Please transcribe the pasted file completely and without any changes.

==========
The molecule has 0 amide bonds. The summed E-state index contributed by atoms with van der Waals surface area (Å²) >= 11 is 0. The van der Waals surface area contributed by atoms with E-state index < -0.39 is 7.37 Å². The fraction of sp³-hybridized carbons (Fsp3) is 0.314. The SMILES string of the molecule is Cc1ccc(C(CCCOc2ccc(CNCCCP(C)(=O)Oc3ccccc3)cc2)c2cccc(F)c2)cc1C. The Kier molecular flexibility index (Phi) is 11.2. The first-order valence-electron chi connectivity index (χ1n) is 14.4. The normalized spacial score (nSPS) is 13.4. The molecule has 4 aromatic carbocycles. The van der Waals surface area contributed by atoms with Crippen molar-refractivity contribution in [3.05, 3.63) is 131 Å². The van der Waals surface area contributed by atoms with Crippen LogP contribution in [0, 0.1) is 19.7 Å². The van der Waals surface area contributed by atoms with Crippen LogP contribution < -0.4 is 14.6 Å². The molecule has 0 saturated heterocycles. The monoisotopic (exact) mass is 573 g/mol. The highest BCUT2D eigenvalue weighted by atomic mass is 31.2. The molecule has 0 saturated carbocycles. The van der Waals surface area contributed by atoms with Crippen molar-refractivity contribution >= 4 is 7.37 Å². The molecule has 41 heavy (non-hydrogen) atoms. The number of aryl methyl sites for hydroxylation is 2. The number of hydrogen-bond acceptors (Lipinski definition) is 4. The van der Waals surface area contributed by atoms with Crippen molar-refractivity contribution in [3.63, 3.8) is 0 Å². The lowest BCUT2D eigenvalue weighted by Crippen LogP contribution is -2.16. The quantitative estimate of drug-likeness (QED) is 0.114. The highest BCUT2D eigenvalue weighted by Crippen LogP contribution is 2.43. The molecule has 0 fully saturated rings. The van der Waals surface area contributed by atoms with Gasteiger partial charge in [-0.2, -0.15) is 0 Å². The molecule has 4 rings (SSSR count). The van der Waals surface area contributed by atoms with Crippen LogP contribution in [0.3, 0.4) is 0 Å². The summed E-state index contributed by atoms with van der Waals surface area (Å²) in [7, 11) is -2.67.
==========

The molecule has 0 amide bonds. The summed E-state index contributed by atoms with van der Waals surface area (Å²) >= 11 is 0. The van der Waals surface area contributed by atoms with E-state index < -0.39 is 7.37 Å². The fraction of sp³-hybridized carbons (Fsp3) is 0.314. The SMILES string of the molecule is Cc1ccc(C(CCCOc2ccc(CNCCCP(C)(=O)Oc3ccccc3)cc2)c2cccc(F)c2)cc1C. The Kier molecular flexibility index (Phi) is 11.2. The first-order valence-electron chi connectivity index (χ1n) is 14.4. The normalized spacial score (nSPS) is 13.4. The molecule has 4 aromatic carbocycles. The van der Waals surface area contributed by atoms with Crippen molar-refractivity contribution in [3.05, 3.63) is 131 Å². The van der Waals surface area contributed by atoms with Crippen LogP contribution in [0, 0.1) is 19.7 Å². The van der Waals surface area contributed by atoms with Crippen LogP contribution < -0.4 is 14.6 Å². The molecule has 0 saturated heterocycles. The monoisotopic (exact) mass is 573 g/mol. The highest BCUT2D eigenvalue weighted by atomic mass is 31.2. The molecule has 0 saturated carbocycles. The van der Waals surface area contributed by atoms with Crippen molar-refractivity contribution >= 4 is 7.37 Å². The molecule has 41 heavy (non-hydrogen) atoms. The number of aryl methyl sites for hydroxylation is 2. The number of hydrogen-bond acceptors (Lipinski definition) is 4. The van der Waals surface area contributed by atoms with Crippen molar-refractivity contribution in [3.63, 3.8) is 0 Å². The lowest BCUT2D eigenvalue weighted by Crippen LogP contribution is -2.16. The quantitative estimate of drug-likeness (QED) is 0.114. The highest BCUT2D eigenvalue weighted by Crippen LogP contribution is 2.43. The molecule has 0 fully saturated rings. The van der Waals surface area contributed by atoms with Gasteiger partial charge in [-0.2, -0.15) is 0 Å². The molecule has 4 rings (SSSR count). The van der Waals surface area contributed by atoms with Crippen LogP contribution in [0.3, 0.4) is 0 Å². The summed E-state index contributed by atoms with van der Waals surface area (Å²) in [7, 11) is -2.67.